We split off that part of ourselves that we are ashamed of or we don’t want to deal with. I put it on a shelf. All of a sudden something triggers you and the feelings come back and you are forced to deal with it. When my body went into physical paralysis, and the doctors found nothing wrong, I thought maybe we had better look physically. I had paralysis for 12 years.


VIP: Fast forward. You parlayed your moments in the spotlight into a career in the motivational speakers’ circuit. Had you not pursued the professional speakers’ circuit, what profession do you think you would have entered or would you have chosen to be a housewife and mother?

MVD: If we could take Miss America out of the picture because that was life changes that put me in New York on television, but television didn’t fill me up. I felt empty. It’s when I began speaking that I began to feel a mission and a passion. I would have loved to have been a counselor. I would have loved to have been Barbra Streisand. Being a high school counselor would have been a privilege. I wouldn’t have been a stay-at-home mother. Please don’t misinterpret that. I cherish my daughter, but I needed to contribute to society.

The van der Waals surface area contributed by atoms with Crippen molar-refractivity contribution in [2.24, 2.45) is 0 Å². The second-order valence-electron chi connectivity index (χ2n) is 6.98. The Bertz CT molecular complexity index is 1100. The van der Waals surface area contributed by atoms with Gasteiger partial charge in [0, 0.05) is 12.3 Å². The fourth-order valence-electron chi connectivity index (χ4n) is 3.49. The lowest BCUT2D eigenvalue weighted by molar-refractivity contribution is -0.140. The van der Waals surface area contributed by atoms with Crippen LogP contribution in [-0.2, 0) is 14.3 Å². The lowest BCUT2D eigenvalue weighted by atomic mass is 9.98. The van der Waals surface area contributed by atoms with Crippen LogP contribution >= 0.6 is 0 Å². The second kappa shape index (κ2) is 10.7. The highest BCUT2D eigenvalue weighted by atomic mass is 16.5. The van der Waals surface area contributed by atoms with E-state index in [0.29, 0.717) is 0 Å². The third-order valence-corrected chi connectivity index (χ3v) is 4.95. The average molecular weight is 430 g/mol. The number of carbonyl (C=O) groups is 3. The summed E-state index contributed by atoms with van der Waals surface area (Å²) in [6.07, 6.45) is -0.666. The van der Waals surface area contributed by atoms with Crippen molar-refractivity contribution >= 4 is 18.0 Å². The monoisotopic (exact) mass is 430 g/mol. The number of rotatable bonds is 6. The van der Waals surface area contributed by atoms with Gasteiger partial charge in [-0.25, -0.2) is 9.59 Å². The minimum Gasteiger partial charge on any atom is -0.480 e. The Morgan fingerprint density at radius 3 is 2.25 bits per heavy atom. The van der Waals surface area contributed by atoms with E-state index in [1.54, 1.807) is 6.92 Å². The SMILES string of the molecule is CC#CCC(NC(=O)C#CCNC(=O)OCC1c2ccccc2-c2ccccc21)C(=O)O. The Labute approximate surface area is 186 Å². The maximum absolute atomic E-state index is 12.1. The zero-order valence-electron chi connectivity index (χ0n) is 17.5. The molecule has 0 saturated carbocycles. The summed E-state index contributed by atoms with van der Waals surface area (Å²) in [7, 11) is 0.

VIP: When you performed in the Miss America Pageant, what was your talent?

MVD: I played the organ. I have never seen a contestant play the organ. I think that’s why I did. I was a pianist but not the best pianist. I’d be the only pianist and therefore I’d be the best. I play the piano for pleasure, but I had much rather sing. I love ballads (Barbra Streisand, Frank Sinatra, Ella).


VIP: What has been the greatest blessing of going public with your story?

MVD: When “The Denver Post” told my story on page one of their newspaper I thought it was the end of my life at age 53. What I did not understand was that was the beginning of a life filled with meaning and richness. I have the privilege of speaking in cities and having people saying the words for the very first time. ‘I’m going to go home and talk to my teenagers.’ Men and women say I’ve never told anyone and they thank me.

It’s been 28 years. It’s been such a gift. Who could have imagined that? I could never have imagined  that my biggest nightmare would have turned out to be such a privilege!


What To Know

To contact Marilyn Van Derbur personally or to order a book go to MissAmericabyDay.com